The main plot of the movie involves Pym hiring Scott Lang to steel the Pym Particles and YellowJacket suit from his former protégé, Darren Cross (Corey Stoll). While his official motivation for attempting to thwart Cross is to save lives, there is something deeper at play here. During his time as Ant-Man in the 1980s, Pym worked alongside his wife, Janet van Dyne who was known as “The Wasp.” He lost her when Janet shrunk to subatomic size in order to destroy an ICBM which would have ignited a third world war. The pain of losing his wife in such a manner has made Pym determined to prevent others from using his invention.
This loss is what drives a lot of what we see between Hope and Hank as the two have a very cold and distant father-daughter relationship. Bringing Scott into the plan especially displeases Hope since she is actually more qualified than Lang to pull off the heist. She works closely Cross, she has excellent physical training, and is extremely adept at controlling the ants. However, due to the loss of his wife, Pym is reluctant to have Hope don the Ant-Man suit. The arguments between Hope and Hank make up for a fair amount of the drama seen in the film. These usually involve Scott being put in an awkward position since he is usually in the room during these arguments.
The dynamic between Hope and Hank is counterbalanced by the relationship shared between Scott and his daughter Cassie. Cassie idolizes her father and sees him as a great hero. This is interesting due to the fact that Casssie knows that Scott is a thief, or “burglar” as he likes to refer to himself. Even though she knows her father does bad things, she loves him dearly and the love his daughter has for him is Scott’s main motivation to do right by her and become the hero she sees him as. This also spurs Pym to help Lang out because he sees Scott’s relationship with his daughter as something he himself lost with Hope who also used to idolize him prior to Janet (presumably) dying.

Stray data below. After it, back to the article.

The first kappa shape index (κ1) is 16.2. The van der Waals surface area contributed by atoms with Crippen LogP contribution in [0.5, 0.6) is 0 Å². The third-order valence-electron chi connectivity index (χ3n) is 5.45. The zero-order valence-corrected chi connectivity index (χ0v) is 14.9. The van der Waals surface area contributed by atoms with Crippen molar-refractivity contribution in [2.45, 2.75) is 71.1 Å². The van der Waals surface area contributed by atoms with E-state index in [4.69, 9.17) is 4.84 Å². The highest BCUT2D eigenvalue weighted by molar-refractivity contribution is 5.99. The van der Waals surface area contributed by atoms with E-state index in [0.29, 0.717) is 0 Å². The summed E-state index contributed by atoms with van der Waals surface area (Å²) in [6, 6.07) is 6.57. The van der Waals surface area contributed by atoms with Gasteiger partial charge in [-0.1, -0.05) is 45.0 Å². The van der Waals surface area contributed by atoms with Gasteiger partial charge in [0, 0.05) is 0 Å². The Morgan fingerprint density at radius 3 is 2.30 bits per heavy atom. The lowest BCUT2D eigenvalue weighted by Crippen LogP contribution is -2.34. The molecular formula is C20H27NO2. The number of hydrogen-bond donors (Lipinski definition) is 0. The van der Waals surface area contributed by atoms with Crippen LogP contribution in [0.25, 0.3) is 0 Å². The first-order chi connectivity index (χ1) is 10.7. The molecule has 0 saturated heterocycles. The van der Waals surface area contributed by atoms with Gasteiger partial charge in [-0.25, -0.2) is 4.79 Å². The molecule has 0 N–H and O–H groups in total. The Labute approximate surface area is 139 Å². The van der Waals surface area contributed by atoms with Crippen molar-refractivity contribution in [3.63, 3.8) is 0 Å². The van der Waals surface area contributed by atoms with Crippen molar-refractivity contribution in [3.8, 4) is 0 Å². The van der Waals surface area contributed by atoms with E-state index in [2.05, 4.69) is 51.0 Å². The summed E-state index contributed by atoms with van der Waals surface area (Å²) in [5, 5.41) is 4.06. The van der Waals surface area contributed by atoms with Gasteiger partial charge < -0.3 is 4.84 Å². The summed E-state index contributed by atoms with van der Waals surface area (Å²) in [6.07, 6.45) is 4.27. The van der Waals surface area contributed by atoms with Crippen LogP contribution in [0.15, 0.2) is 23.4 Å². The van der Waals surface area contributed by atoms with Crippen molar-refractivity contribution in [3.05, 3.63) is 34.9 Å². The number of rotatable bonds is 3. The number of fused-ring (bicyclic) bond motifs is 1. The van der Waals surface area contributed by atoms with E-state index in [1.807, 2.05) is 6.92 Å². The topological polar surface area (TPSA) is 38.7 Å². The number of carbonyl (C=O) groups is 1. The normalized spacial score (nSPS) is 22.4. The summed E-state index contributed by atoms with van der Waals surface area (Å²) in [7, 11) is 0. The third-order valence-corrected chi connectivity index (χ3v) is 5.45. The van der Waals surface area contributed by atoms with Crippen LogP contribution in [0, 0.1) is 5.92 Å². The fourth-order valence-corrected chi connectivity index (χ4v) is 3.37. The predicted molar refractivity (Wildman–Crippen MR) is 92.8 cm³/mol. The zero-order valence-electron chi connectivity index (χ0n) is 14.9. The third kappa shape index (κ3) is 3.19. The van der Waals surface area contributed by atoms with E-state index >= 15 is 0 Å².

What could have made this movie fall apart was if the shrinking/growing sequences and of course, the whole talking to ants thing, didn’t work but that isn’t the case here. What I appreciated is that in both cases, Scott uses his determination to be with his daughter and his love for her to help him focus on how to use his abilities. At first, he is unable to control the ants using the sonic device in his suit, but once Hope tells him to focus on his daughter, he is able to make the critters pick up coins and spin them. There is also a sequence late in the movie where Scott is almost lost in the subatomic world and he uses his daughter’s voice to bring himself back to our world. Having Cassie be Scott’s anchor was a wise decision on the filmmaker’s part and makes us more sympathetic to Lang.
As I said in my previous review, the sequences where Scott is the size of an ant are terrific. They definitely reminded me of Honey, I Shrunk the Kids but done in a more effective way thanks to modern special effects. As the movie progresses, the situations Scott finds himself in become more outlandish but the movie always pulls back to let you know that this is all happening on a tiny scale. The best example of this of course is during the movie’s final battle between YellowJacket and Ant-Man where the two shrink and grow repeatedly and use innocuous things like toy trains in life or death battles. If this movie doesn’t get acknowledgement for its special effects I’ll be very surprised. This is ground breaking stuff which will no doubt inspire other movies going forward.